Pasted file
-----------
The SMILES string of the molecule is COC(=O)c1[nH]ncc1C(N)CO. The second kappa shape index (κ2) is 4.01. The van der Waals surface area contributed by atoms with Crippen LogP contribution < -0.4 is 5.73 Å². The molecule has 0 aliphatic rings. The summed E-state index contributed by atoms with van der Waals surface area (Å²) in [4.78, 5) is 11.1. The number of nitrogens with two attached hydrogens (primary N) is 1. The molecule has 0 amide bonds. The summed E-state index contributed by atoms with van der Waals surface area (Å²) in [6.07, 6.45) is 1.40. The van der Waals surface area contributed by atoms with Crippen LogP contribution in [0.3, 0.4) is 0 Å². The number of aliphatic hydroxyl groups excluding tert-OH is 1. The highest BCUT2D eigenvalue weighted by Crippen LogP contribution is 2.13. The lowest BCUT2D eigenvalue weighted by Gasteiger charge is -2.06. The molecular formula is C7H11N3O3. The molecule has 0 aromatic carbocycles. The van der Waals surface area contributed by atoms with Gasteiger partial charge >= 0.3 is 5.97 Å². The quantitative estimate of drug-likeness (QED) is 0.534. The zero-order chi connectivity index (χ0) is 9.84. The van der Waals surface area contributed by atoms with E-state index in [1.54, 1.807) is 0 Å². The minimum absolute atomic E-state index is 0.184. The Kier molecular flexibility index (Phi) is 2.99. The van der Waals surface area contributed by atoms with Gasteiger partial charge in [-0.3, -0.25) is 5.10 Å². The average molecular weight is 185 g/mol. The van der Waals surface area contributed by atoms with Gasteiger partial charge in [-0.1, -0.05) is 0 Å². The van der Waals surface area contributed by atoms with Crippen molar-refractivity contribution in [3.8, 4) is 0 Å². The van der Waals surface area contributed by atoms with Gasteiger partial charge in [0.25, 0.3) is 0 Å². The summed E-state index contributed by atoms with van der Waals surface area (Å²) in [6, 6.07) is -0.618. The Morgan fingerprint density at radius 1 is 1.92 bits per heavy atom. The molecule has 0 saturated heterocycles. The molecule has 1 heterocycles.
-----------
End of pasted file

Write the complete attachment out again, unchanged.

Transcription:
The SMILES string of the molecule is COC(=O)c1[nH]ncc1C(N)CO. The second kappa shape index (κ2) is 4.01. The van der Waals surface area contributed by atoms with Crippen LogP contribution < -0.4 is 5.73 Å². The molecule has 0 aliphatic rings. The summed E-state index contributed by atoms with van der Waals surface area (Å²) in [4.78, 5) is 11.1. The number of nitrogens with two attached hydrogens (primary N) is 1. The molecule has 0 amide bonds. The summed E-state index contributed by atoms with van der Waals surface area (Å²) in [6.07, 6.45) is 1.40. The van der Waals surface area contributed by atoms with Crippen LogP contribution in [0.3, 0.4) is 0 Å². The number of aliphatic hydroxyl groups excluding tert-OH is 1. The highest BCUT2D eigenvalue weighted by Crippen LogP contribution is 2.13. The lowest BCUT2D eigenvalue weighted by Gasteiger charge is -2.06. The molecular formula is C7H11N3O3. The molecule has 0 aromatic carbocycles. The van der Waals surface area contributed by atoms with Gasteiger partial charge >= 0.3 is 5.97 Å². The quantitative estimate of drug-likeness (QED) is 0.534. The zero-order chi connectivity index (χ0) is 9.84. The van der Waals surface area contributed by atoms with E-state index in [1.54, 1.807) is 0 Å². The minimum absolute atomic E-state index is 0.184. The Kier molecular flexibility index (Phi) is 2.99. The van der Waals surface area contributed by atoms with Gasteiger partial charge in [-0.3, -0.25) is 5.10 Å². The average molecular weight is 185 g/mol. The van der Waals surface area contributed by atoms with Gasteiger partial charge in [-0.1, -0.05) is 0 Å². The van der Waals surface area contributed by atoms with Crippen molar-refractivity contribution in [3.8, 4) is 0 Å². The van der Waals surface area contributed by atoms with Gasteiger partial charge in [0.25, 0.3) is 0 Å². The summed E-state index contributed by atoms with van der Waals surface area (Å²) in [6, 6.07) is -0.618. The Morgan fingerprint density at radius 1 is 1.92 bits per heavy atom. The molecule has 0 saturated heterocycles. The molecule has 1 heterocycles.